Other recent productions, including Carrie Cracknell’s starring Helen McCrory at the National in 2014, Simon Stone’s 2019 modern version at the Barbican (inspired by true story of an American doctor who killed her own children in 2005), and last summer’s revival at the Edinburgh International Festival starring Adura Onashile, and employing Liz Lochhead’s trenchant female led version, emphasise the way that Medea is a woman who has given up everything to be with the man she loves. In helping Jason win the Golden Fleece she betrayed her father and killed her brother. There is no going back for her.

From Simon Stone's 2019 production at the Barbican. Photo by Sanne Peper.

In Corinth she is perceived as an outsider and a potentially dangerous witchy one at that. Everyone knows she is the niece of Circe, the sorceress. So, when Jason sets his eye on a new wife, Medea’s situation is uncertain to say the least. When Creon banishes her and her children she know that their future is precarious. Who and where will accept her? Mike Bartlett made that dynamic apparent in his 2012 stage version starring Rachael Stirling (daughter of that other great Medea, Diana Rigg) and went on to riff on it further in the TV series Dr Foster with Suranne Jones as a suburban Medea married to Bertie Carvel’s latter-day Jason.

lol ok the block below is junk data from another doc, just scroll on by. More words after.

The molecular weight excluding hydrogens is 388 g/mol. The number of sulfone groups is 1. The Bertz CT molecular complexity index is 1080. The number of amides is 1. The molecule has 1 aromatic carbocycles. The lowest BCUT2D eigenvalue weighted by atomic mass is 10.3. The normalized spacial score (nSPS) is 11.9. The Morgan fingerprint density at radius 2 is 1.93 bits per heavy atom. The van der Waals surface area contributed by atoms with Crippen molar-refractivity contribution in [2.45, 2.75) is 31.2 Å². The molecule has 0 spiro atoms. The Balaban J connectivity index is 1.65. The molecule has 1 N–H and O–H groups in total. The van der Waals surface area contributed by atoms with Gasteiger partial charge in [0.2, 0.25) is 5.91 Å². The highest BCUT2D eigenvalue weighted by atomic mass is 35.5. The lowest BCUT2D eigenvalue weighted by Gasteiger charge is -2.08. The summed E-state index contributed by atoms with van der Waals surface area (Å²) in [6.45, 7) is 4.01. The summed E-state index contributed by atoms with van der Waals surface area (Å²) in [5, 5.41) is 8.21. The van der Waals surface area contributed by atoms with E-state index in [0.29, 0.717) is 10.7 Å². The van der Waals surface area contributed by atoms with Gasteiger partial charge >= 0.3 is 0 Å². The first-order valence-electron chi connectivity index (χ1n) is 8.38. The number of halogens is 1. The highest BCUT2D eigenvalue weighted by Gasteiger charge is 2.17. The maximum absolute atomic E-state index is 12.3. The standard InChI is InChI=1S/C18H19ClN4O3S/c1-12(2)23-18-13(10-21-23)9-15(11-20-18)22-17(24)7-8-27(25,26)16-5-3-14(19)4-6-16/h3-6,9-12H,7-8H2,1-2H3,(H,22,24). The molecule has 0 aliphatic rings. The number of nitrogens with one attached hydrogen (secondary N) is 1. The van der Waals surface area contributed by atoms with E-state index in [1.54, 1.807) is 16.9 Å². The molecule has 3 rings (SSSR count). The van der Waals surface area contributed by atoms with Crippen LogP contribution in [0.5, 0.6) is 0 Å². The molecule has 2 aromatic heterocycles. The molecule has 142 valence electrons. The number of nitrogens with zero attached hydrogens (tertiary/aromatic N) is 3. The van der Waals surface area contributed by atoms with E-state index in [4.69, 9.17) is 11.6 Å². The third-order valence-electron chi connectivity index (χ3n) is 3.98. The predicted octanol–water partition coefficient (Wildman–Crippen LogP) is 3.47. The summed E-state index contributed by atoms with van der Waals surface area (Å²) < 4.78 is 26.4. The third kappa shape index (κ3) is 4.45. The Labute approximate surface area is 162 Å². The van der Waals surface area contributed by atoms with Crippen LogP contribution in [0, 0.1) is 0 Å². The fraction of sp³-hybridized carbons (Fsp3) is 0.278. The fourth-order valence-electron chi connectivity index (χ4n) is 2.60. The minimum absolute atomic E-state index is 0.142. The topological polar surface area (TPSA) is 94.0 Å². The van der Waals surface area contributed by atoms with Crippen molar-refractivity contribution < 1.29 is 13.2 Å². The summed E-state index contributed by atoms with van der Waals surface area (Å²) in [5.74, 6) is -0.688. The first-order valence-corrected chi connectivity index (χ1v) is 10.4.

More recent versions have not tried to assuage guilt for Medea’s actions, in particular the slaughter of her children, but they have often made us understand the dynamics of both a society and a marriage within that society which might make a woman behave in the way that Medea does. Killing your own children may be perceived as the greatest crime that a woman can commit, but it is more common than perhaps we like to admit. In Liz Lochhead’s version she is a woman caught in a web of patriarchy who is as much judged by women as she is by the men who demean and devalue her. She makes a terrible choice, but perhaps she mistakenly thinks she is saving her children from something worse. When people are backed into a corner they don’t behave rationally.

Given how much Medea has been reassessed, it’s interesting that Cooke has chosen to revert to a much earlier version of the play than the pithy, modern retellings that we have become used to in recent years. Jeffers, once spoken of in the same breath as TS Eliot, wrote his version for the Australian actress Dame Judith Anderson and it premiered in 1947 when the horrors of war were still fresh in people’s minds. Modern Medeas are often smart, whiplash funny and deeply wounded; Jeffers’ poetic Medea is a whirlwind of a woman who brings chaos and death in her wake. What’s certain is that Sophie Okonedo will find the fury, ferocity but also the humanity of the woman which is only now emerging after 2500 years of bad press.

Cover image of Sophie Okonedo from Medea at @sohoplace from the 11th February through the 22nd April 2023. Tickets can be found here.

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Lyn Gardner